Seasickness is a highly discussed topic, especially between the first time boaters, due to the fact that it affects each individual differently. Almost every passenger will experience some level of seasickness on a boat trip, especially on rough waters.
Seasickness, motion sickness at sea, has symptoms such as nausea, stomach cramps and vomiting. It is thought to be caused by the visual disorientation resulting from being on an object in motion (ship) competing against our body’s natural inclination for balance.
Whatever the technical cause, it can certainly be an inhibitor factor in your cruise fun. Fortunately, there are several ways to avoid seasickness or at least decrease the activity of symptoms.
1. Control your mind
If you are convinced that you are going to suffer from motion sickness, then it is more than certain you will. Especially if you have ever suffered from other forms of motion sickness (car, train etc.) the stress of your past experiences will influence you. Your mind can control everything. Try to be focused on your activities on the ship, and to avoid anyone else that may suffer from motion sickness.
2. Drug Remedies
There are many motion sickness medications, like Dramamine, Meclizine but you should choose the non-drowsy formula, so as not to fall asleep and lose the entertainment of the boat trip. A good alternative, and one of the most widely recommended remedies is Transderm Scop, a small patch that is worn behind the ear at least eight hours before exposure, with effectiveness for up to three days.
Extra tip: Choose for kids, less potent versions of medications and, of course, we recommend that you contact your doctor before giving your children any new medications
3. Avoid Becoming Anxious
Anxiety is one of the main reasons for seasickness. If the inclemency of the weather becomes inevitable, then all you have to do is to remain calm. The captain will provide you with some updates and the rest of the crew may take medicine. Enjoy your time and try to focus on all of the onboard entertainment, as you are on vacation after all.
4. Avoid the Cabin
As mentioned above one of the best ways to avoid seasickness is to be focused on your activities, thus you should spend as much time as possible outside of the deck. As long as you acclimate to shipboard life and have some activities, you will feel better.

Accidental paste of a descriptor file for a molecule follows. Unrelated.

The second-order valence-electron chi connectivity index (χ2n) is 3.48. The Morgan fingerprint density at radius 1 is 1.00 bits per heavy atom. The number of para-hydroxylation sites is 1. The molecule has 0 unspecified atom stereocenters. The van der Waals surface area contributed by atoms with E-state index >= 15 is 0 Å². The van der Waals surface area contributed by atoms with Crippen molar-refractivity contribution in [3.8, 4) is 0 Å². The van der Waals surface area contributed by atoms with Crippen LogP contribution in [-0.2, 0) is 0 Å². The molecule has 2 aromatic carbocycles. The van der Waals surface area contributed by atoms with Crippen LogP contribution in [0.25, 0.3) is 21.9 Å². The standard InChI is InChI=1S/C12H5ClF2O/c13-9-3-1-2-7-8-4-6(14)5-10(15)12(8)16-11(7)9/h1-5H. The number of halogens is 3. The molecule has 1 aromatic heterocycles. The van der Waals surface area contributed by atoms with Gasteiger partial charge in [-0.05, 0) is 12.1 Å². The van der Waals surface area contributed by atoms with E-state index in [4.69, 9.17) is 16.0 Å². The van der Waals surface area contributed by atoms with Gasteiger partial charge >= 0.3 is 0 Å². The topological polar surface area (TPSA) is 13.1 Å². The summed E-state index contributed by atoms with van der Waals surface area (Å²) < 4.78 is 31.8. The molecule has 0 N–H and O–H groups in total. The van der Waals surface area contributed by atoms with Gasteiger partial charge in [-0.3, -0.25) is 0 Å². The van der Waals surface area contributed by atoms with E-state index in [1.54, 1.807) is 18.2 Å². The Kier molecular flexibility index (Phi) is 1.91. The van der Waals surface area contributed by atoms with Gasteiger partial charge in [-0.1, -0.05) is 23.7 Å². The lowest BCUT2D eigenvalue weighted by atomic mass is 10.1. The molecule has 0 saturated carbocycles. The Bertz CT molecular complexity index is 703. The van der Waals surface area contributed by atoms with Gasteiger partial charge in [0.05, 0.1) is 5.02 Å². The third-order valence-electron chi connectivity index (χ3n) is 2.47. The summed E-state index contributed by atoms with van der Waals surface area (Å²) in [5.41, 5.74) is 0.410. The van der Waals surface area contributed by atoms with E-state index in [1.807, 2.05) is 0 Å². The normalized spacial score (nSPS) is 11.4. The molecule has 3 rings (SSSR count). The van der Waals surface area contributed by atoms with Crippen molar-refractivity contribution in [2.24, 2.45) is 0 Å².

Furthermore, use the horizon as a point to maintain your equilibrium and make your senses happy – your visual input will agree with inner ear.
5. Eat something
Some people may disagree, but most people feel better with a little bland food on their stomachs. Eat ‘safe’ foods that you know your body can handle. Avoid fatty foods or those high in salt and sugar. Bread, bagels, pancakes, green apple etc. are better than eggs and bacon. Also try to avoid coffee and orange juice, as they are acidic and may irritate your stomach. Generally, try to eat lighter meals.
Extra tip: Add peppermint and ginger to your diet while on board. They are great natural remedies to help reduce the risk of seasickness.
6. Choose your itinerary carefully
If you know that you get motion sickness, you should probably choose itineraries that go through calmer bodies of water. Itineraries that offer more ports is your best option, as it would be better, have fewer days at sea and more days in port with an opportunity to get off the ship. Sailing 2 or more days at sea is not ideal if your motion sensitive, so try to avoid it.
Just one last note: Keep in mind that not everyone is equally sensitive. There are mild, moderate, and extreme cases of motion sickness. Therefore, some of these tips may not work for everyone.
You should also check our blog post about the unique experience of a boat trip and how to enjoy every moment of it!